Huawei has been refused an injunction enforcement request against Samsung in China which it filed as part of a patent dispute between the two, a San Francisco-based federal judge ruled last week. While the Intermediate People's Court of Shenzhen already forbade Samsung to manufacture and sell its 4K LTE-enabled smartphones in China three months back, U.S. District Court Judge William H. Orrick said on Friday that the ruling can't go into effect until he resolves the dispute stemming from a breach of contract complaint filed in California. While none of the federal court's decisions are directly binding for the Chinese judicial system, Judge Orrick's Friday ruling is preventing Huawei from enforcing the injunction in the Far Eastern country, effectively rendering it meaningless less Huawei wants to automatically lose its dispute in San Francisco.
Huawei and Samsung have been leading a legal battle over 4G patent royalties since mid-2016, with the aforementioned Chinese court finding the South Korean tech giant guilty of infringing two of the firm's patents in January. The Seoul-based company is claiming it will have to close its Chinese factories if the injunction stands, with the order thus potentially causing irreparable damage to its business which wouldn't be possible to amend even if its complaint against the original ruling is successful and Huawei ends up being the one to lose the case, a notion that Judge Orrick agreed with.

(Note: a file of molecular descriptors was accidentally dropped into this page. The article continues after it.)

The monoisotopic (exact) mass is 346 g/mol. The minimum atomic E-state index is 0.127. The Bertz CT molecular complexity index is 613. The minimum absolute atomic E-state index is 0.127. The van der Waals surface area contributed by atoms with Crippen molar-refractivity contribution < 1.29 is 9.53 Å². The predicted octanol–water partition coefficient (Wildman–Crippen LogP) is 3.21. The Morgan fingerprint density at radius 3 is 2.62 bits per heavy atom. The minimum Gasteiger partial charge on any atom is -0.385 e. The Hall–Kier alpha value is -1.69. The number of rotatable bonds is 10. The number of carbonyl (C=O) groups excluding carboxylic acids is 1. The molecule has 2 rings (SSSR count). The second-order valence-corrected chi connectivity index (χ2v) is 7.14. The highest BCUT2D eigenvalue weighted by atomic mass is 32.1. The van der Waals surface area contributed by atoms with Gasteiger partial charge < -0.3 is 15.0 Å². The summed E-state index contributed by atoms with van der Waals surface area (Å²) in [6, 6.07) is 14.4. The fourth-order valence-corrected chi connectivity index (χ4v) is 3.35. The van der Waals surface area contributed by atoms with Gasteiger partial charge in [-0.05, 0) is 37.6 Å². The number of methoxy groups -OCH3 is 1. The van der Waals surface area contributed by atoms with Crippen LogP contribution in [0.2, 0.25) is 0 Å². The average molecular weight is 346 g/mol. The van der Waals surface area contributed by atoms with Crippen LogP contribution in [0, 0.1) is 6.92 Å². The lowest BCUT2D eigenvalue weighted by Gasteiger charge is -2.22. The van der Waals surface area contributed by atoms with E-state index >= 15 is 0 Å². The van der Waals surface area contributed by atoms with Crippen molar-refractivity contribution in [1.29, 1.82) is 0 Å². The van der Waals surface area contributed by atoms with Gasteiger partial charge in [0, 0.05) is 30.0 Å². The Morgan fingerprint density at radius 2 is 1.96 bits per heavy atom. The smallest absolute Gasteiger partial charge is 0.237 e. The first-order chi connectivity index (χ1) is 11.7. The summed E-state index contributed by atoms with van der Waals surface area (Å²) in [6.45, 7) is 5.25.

Huawei is presently also said to be in a patent dispute with Qualcomm but is more likely to settle that case than pursue a lengthy legal battle such as the one it's currently going through with the maker of Galaxy-branded devices. Samsung's smartphone market share in China dropped below a single percentage point in the fourth quarter of 2017, less than five years after the company was widely believed to be the leading handset manufacturer in the country, according to several industry trackers. Samsung restructured its China division last year and repeatedly apologized to investors for its underwhelming performance in the world's largest smartphone market but has yet to show signs of recovering that branch of its business.